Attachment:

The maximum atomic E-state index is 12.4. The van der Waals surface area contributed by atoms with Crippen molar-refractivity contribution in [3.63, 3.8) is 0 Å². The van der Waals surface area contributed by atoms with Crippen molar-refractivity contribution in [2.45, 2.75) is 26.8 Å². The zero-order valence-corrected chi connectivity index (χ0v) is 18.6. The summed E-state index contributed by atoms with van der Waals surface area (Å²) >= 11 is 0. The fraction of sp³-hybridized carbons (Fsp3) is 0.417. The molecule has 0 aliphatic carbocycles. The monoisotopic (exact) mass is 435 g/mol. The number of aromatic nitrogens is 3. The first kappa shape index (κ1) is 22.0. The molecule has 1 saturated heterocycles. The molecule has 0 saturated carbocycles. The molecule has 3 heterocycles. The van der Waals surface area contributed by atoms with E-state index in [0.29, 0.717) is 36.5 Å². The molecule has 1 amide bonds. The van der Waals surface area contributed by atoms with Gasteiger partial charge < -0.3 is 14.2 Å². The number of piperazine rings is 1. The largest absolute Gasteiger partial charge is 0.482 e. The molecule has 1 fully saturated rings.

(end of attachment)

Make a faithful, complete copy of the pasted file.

The maximum atomic E-state index is 12.4. The van der Waals surface area contributed by atoms with Crippen molar-refractivity contribution in [3.63, 3.8) is 0 Å². The van der Waals surface area contributed by atoms with Crippen molar-refractivity contribution in [2.45, 2.75) is 26.8 Å². The zero-order valence-corrected chi connectivity index (χ0v) is 18.6. The summed E-state index contributed by atoms with van der Waals surface area (Å²) >= 11 is 0. The fraction of sp³-hybridized carbons (Fsp3) is 0.417. The molecule has 0 aliphatic carbocycles. The monoisotopic (exact) mass is 435 g/mol. The number of aromatic nitrogens is 3. The first kappa shape index (κ1) is 22.0. The molecule has 1 saturated heterocycles. The molecule has 0 saturated carbocycles. The molecule has 3 heterocycles. The van der Waals surface area contributed by atoms with E-state index in [0.29, 0.717) is 36.5 Å². The molecule has 1 amide bonds. The van der Waals surface area contributed by atoms with Gasteiger partial charge < -0.3 is 14.2 Å². The number of piperazine rings is 1. The largest absolute Gasteiger partial charge is 0.482 e. The molecule has 1 fully saturated rings.